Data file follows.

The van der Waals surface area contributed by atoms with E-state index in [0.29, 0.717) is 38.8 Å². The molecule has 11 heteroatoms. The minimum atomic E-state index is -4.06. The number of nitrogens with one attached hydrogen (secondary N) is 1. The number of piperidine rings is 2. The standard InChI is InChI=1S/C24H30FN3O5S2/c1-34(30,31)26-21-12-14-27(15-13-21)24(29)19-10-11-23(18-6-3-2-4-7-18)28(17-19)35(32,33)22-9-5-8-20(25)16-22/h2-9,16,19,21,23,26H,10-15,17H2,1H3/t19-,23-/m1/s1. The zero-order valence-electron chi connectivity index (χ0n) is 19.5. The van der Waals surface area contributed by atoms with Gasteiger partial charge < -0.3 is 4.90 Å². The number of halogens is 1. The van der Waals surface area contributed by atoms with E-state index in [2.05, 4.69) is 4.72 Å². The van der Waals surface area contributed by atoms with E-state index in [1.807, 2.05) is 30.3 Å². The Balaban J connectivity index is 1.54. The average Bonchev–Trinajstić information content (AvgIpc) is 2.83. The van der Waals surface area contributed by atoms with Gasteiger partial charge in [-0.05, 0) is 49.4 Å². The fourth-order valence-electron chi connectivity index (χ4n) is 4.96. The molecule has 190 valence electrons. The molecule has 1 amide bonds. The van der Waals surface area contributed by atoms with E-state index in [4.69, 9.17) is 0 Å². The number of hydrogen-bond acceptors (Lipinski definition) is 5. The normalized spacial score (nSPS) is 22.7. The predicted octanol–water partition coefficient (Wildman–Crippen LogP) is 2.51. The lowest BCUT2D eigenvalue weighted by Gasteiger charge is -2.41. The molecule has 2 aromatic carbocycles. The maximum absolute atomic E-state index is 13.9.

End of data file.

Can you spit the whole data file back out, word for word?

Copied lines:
The van der Waals surface area contributed by atoms with E-state index in [0.29, 0.717) is 38.8 Å². The molecule has 11 heteroatoms. The minimum atomic E-state index is -4.06. The number of nitrogens with one attached hydrogen (secondary N) is 1. The number of piperidine rings is 2. The standard InChI is InChI=1S/C24H30FN3O5S2/c1-34(30,31)26-21-12-14-27(15-13-21)24(29)19-10-11-23(18-6-3-2-4-7-18)28(17-19)35(32,33)22-9-5-8-20(25)16-22/h2-9,16,19,21,23,26H,10-15,17H2,1H3/t19-,23-/m1/s1. The zero-order valence-electron chi connectivity index (χ0n) is 19.5. The van der Waals surface area contributed by atoms with Gasteiger partial charge < -0.3 is 4.90 Å². The number of halogens is 1. The van der Waals surface area contributed by atoms with E-state index in [2.05, 4.69) is 4.72 Å². The van der Waals surface area contributed by atoms with E-state index in [1.807, 2.05) is 30.3 Å². The Balaban J connectivity index is 1.54. The average Bonchev–Trinajstić information content (AvgIpc) is 2.83. The van der Waals surface area contributed by atoms with Gasteiger partial charge in [-0.05, 0) is 49.4 Å². The fourth-order valence-electron chi connectivity index (χ4n) is 4.96. The molecule has 190 valence electrons. The molecule has 1 amide bonds. The van der Waals surface area contributed by atoms with E-state index in [4.69, 9.17) is 0 Å². The number of hydrogen-bond acceptors (Lipinski definition) is 5. The normalized spacial score (nSPS) is 22.7. The predicted octanol–water partition coefficient (Wildman–Crippen LogP) is 2.51. The lowest BCUT2D eigenvalue weighted by Gasteiger charge is -2.41. The molecule has 2 aromatic carbocycles. The maximum absolute atomic E-state index is 13.9.